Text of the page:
The gross borrowings of OECD governments, which jumped by 70% in 2020 following the outbreak of COVID‑19, are expected to gradually stabilise as economies recover and pandemic-related fiscal support is withdrawn. Aggregate government market borrowing needs are projected to decline slightly from above USD 16 trillion in 2020 to around USD 14 trillion in 2022, with marked differences across countries.
OECD government net marketable debt issuance is expected to decline from USD 8 trillion in 2020 to around USD 3 trillion in 2021. It is projected to remain at around the same level in 2022, which is double pre‑pandemic levels.
Since 2019, the outstanding level of marketable debt for OECD governments increased by more than USD 10 trillion to USD 50 trillion in 2021, and is projected to reach USD 53 trillion in 2022. As a percentage of GDP, central government marketable debt for the OECD area rose by more than 16 percentage points to 90% in 2020, and is expected to gradually decline to 88% in 2022, driven inter alia by stabilised borrowing needs and low interest payments. These estimations for 2022, made before the war in Ukraine, are now subject to the economic effects of the war, as well as the monetary and fiscal policy responses.
The cost of borrowing has risen, but remains at low levels across OECD countries. In the OECD area, nearly 70% of the fixed-rate government bonds issued in 2021 were for a yield less than 1%. This ratio was 80% in 2020 and 37% in 2019.
Many countries sought to mitigate refinancing risk by lengthening issuance maturities. The average term-to-maturity of outstanding debt has almost fully returned to a pre‑pandemic level standing at 7.6 years in 2021 and reached record highs in 16 OECD countries including France, Italy, Portugal, Spain and the United States.
Despite the extended maturities of new issuance, debt redemption profiles are expected to be elevated and may pose significant challenges in terms of refinancing risks, with 40% of outstanding marketable debt stock needing to be refinanced or repaid within the next three years.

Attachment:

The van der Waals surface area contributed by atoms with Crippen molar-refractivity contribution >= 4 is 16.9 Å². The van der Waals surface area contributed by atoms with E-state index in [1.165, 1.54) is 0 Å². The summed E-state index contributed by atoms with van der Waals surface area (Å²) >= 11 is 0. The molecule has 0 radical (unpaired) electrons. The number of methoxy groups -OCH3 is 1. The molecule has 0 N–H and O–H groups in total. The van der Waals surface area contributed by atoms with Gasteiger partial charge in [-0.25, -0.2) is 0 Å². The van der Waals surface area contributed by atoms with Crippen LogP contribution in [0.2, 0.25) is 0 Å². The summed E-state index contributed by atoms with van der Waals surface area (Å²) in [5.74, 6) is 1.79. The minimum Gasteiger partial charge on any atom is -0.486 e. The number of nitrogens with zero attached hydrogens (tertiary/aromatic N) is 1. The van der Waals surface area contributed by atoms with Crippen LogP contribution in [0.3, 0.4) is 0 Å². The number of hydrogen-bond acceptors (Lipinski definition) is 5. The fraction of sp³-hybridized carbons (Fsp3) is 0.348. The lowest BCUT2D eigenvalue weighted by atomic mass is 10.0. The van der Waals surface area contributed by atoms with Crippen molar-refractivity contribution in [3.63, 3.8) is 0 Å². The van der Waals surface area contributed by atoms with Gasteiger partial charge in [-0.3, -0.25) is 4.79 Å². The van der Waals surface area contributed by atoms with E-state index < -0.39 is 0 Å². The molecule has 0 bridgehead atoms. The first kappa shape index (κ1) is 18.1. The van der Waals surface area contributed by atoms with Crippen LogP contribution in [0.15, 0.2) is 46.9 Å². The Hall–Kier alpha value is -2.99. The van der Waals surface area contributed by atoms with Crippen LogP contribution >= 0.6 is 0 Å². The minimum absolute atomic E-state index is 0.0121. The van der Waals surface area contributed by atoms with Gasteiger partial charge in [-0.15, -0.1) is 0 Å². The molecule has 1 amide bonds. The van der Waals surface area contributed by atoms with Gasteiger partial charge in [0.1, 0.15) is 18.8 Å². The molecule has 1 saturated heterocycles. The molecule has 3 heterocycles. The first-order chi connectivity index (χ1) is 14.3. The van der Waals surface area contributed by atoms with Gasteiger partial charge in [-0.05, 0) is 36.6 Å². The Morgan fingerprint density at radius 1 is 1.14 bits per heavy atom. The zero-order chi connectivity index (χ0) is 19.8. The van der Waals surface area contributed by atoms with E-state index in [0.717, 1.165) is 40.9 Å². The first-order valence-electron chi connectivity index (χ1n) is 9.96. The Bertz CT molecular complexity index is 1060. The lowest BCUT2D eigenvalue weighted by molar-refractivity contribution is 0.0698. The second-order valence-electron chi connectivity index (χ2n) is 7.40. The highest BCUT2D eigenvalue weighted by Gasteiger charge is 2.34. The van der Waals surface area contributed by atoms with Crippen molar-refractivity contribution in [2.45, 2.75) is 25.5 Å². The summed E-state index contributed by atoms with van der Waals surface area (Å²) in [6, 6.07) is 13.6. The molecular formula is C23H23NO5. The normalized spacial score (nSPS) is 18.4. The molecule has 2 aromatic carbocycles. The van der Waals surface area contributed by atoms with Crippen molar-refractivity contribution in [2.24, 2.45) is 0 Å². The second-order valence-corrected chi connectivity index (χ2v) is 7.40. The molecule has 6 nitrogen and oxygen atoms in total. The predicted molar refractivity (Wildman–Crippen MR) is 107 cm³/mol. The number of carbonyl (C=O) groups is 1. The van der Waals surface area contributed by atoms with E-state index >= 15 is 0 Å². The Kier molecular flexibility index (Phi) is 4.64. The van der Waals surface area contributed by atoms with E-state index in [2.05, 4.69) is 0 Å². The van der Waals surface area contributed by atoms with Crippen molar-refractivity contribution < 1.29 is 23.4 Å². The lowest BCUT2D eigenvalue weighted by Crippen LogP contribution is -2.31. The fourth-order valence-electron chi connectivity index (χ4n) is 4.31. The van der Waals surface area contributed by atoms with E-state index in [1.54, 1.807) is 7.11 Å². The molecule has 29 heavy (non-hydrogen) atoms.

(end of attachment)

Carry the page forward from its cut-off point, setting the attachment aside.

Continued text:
Given the refinancing needs, rising yields, inflationary pressures and the prospects of less accommodative monetary policy, it is important for sovereign debt managers to strengthen investor relations and remain transparent and predictable in providing guidance to investors. They may also explore new borrowing instruments to support financing capacity.
- Going forward, downside risks to the outlook include the potential emergence of new COVID‑19 variants, persistent inflation and mounting geopolitical tensions. To ensure the continued smooth functioning of government securities markets, debt managers should remain vigilant, closely monitor the resilience of market intermediaries and co‑ordinate with the relevant authorities to promptly address possible stressed market conditions. Authorities may benefit from tools such as security lending facilities, flexibility in their approach to issuance and maintaining contingency buffers to be able to absorb possible stress in markets.
2021 Outlook - excel data
2021 - excel data
2020 Special COVID-19 edition - excel data
2019 - Highlights - Key findings ppt
2018 - Highlights - Key findings ppt
2017 - Highlights
2016 highlights (pdf)
2011 highlights (pdf)
October 2010 (pdf)
January 2010 (pdf)
November 2009 (pdf)